Annually, a service of love and remembrance is held for those grieving the loss of a loved one for whom Boulger Funeral Home, Fargo has provided services in the past year. This year members of the Sacred Heart Community attended as they grieved the loss of three of their members: Sisters Irene Schuster, Consilia Duggan, and Geraldine Steinbach. Boulger Funeral Home has been providing services for the Presentation Sisters for many, many years.
Those attending had the opportunity to name their loved ones and viewing a picture on a video screen. During that time a box with symbols of stars and snowflakes was passed around and everyone could take their choice.
Below is a copy of the reflection from the Prayer Service and is offered for your personal reflection. Boulger Funeral Home has generously given permission to share it with you.
Snowflakes have been plentiful in this part of the country these past weeks. They certainly can be beautiful, as they sparkle in the sunlight or moonlight. And these snowflakes certainly can be frustrating and overwhelming whenthey pile up, get in the way of life, and alter our plans.
So too is living with loss of our loved ones. There can be precious, treasured memories and moments. As well asoverwhelming feelings of sadness, anxiety and as if one is caught in a snowstorm, numb and lost.
A snowflake is a fragile item. It can be easily altered by the forces of nature and human interactions. We toocan feel incredibly fragile as we grieve. Delicate and easily impacted by the forces of nature and humaninteractions.
For many of you this is “The Year of Firsts” without your loved one. Your beloved died in the past calendaryear. This is a new time, new situation, one with many unknowns. You have not walked this path before. The holidays may have been a difficult time. Wishes of “Merry” and “Happy” repeated over and over, when youmay have been feeling anything but Merry and Happy…Even the best moments, are punctuated with anawareness that someone is missing.
We gather tonight to make space for acknowledging our loved one and acknowledge our grief. We gather to remember and reflect. We gather to name them and look at their picture. When we do, we can feel and think a mixture of emotions and thoughts. Sad and grateful and mad all at the same time. Grief is that way, an unpredictable mixture of reactions, of thoughts and feelings.
A snowflake is a mixture too. Snowflakes form when a water droplet freezes onto a dust particle in the sky. Thiscreates an ice crystal. It begins to fall, and more water freezes onto the primary crystal, building new crystals. Something unique and beautiful comes from the mixture of dirt and water.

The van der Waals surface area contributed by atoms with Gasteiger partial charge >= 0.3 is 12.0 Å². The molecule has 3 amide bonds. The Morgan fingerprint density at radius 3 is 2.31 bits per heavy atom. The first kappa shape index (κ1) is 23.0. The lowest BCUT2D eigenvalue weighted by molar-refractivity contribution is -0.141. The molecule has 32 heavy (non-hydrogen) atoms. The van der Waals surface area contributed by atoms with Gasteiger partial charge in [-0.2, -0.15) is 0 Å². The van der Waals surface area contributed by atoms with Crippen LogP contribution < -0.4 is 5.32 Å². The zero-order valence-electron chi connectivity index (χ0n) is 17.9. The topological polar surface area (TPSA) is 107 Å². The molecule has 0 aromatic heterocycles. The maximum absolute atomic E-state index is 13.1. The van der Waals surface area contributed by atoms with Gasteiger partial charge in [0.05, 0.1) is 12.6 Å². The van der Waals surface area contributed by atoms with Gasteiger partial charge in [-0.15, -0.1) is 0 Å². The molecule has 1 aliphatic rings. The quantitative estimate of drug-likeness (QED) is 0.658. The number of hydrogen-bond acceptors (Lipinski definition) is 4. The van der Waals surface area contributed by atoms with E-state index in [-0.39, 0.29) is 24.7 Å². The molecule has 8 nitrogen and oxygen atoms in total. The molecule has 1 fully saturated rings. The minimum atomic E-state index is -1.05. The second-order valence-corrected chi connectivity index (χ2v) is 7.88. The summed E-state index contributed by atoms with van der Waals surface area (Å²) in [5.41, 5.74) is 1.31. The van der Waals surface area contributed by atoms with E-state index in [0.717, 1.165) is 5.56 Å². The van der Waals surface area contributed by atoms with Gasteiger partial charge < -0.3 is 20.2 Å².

The unique and beautiful snowflake can remind us of our unique and beautiful loved one, and our relationship with him or her. But we also know they weren’t perfect, neither were nor are we. We are a mixture of dirt and water. Our culture easily and quickly whitewashes the hard, things in life, such as the deaths of our loved ones or other difficulties… into pretty snowflakes.
They want us to see only the good and move on to a happy place as soon as we can. But the invitation of grief is to be honest. It is to slow down. It is to acknowledge that much of life and death is both/and. Not either/or. Not good or bad. But a mixture. Both/and. It’s made of dirt and water. Our memories are painful and precious. Our relationships are sweet and sour. There are histories of mistakes and mending.
Snowflakes are made of the same substance yet each one is unique; each one is different. So too is our grief. Thesubstance of our grief is love and loss. Because we have loved and been loved, we grieve the loss of our loved one. Buteach love and each loss are unique. We can share some things in common with our losses, yet there is uniquenessand distinctiveness.
We can easily be judged or judge ourselves whether we are grieving the right way. The right way to grieve – isour unique way. Everybody processes grief differently. Everybody deals with the anxiety and the uncertainty around grief and loss in different ways. So, it is usually not helpful for us to compare or be told what we should feel or do. We are all unique, like snowflakes. So too is our grief.
The path forward with our grief is unknown. There is no clear path or predictable points to reach or encounter. Yet asone author writes … the thing to do with our grief is to grieve…and give ourselves into the love that will never cease to find us.